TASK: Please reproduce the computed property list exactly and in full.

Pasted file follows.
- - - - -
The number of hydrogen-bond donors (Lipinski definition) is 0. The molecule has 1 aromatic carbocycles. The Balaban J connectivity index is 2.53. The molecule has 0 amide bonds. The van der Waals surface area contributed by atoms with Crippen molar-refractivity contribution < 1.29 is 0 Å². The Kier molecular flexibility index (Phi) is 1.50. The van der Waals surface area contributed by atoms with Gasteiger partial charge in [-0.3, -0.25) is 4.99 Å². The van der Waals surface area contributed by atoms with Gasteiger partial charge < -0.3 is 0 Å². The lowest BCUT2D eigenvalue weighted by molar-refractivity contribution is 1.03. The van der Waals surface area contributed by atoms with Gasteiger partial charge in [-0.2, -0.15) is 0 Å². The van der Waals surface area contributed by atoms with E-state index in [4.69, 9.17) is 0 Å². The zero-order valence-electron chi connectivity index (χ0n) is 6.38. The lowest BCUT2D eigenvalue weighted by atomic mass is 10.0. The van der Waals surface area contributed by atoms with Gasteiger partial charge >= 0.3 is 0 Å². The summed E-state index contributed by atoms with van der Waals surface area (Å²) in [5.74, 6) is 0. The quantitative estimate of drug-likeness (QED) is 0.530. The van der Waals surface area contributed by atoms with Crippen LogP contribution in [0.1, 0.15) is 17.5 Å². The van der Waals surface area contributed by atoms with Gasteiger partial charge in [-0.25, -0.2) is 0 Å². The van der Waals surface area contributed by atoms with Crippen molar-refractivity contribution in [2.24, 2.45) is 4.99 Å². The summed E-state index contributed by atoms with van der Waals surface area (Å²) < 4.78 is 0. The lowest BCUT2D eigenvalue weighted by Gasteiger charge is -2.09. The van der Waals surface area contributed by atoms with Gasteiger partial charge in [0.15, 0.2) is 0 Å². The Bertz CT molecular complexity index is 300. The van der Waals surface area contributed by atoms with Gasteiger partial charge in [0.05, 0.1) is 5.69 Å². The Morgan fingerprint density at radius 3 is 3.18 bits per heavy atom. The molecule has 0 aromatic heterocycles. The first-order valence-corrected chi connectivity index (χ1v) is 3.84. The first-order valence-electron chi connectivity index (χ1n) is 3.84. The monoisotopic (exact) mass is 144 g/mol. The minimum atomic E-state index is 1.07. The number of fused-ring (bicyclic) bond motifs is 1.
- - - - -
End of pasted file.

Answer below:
The number of hydrogen-bond donors (Lipinski definition) is 0. The molecule has 1 aromatic carbocycles. The Balaban J connectivity index is 2.53. The molecule has 0 amide bonds. The van der Waals surface area contributed by atoms with Crippen molar-refractivity contribution < 1.29 is 0 Å². The Kier molecular flexibility index (Phi) is 1.50. The van der Waals surface area contributed by atoms with Gasteiger partial charge in [-0.3, -0.25) is 4.99 Å². The van der Waals surface area contributed by atoms with Gasteiger partial charge < -0.3 is 0 Å². The lowest BCUT2D eigenvalue weighted by molar-refractivity contribution is 1.03. The van der Waals surface area contributed by atoms with Gasteiger partial charge in [-0.2, -0.15) is 0 Å². The van der Waals surface area contributed by atoms with E-state index in [4.69, 9.17) is 0 Å². The zero-order valence-electron chi connectivity index (χ0n) is 6.38. The lowest BCUT2D eigenvalue weighted by atomic mass is 10.0. The van der Waals surface area contributed by atoms with Gasteiger partial charge >= 0.3 is 0 Å². The summed E-state index contributed by atoms with van der Waals surface area (Å²) in [5.74, 6) is 0. The quantitative estimate of drug-likeness (QED) is 0.530. The van der Waals surface area contributed by atoms with Crippen LogP contribution in [0.1, 0.15) is 17.5 Å². The van der Waals surface area contributed by atoms with Gasteiger partial charge in [-0.25, -0.2) is 0 Å². The van der Waals surface area contributed by atoms with Crippen molar-refractivity contribution in [2.24, 2.45) is 4.99 Å². The summed E-state index contributed by atoms with van der Waals surface area (Å²) < 4.78 is 0. The lowest BCUT2D eigenvalue weighted by Gasteiger charge is -2.09. The van der Waals surface area contributed by atoms with Gasteiger partial charge in [0.15, 0.2) is 0 Å². The Bertz CT molecular complexity index is 300. The van der Waals surface area contributed by atoms with Gasteiger partial charge in [0.05, 0.1) is 5.69 Å². The Morgan fingerprint density at radius 3 is 3.18 bits per heavy atom. The molecule has 0 aromatic heterocycles. The first-order valence-corrected chi connectivity index (χ1v) is 3.84. The first-order valence-electron chi connectivity index (χ1n) is 3.84. The monoisotopic (exact) mass is 144 g/mol. The minimum atomic E-state index is 1.07. The number of fused-ring (bicyclic) bond motifs is 1.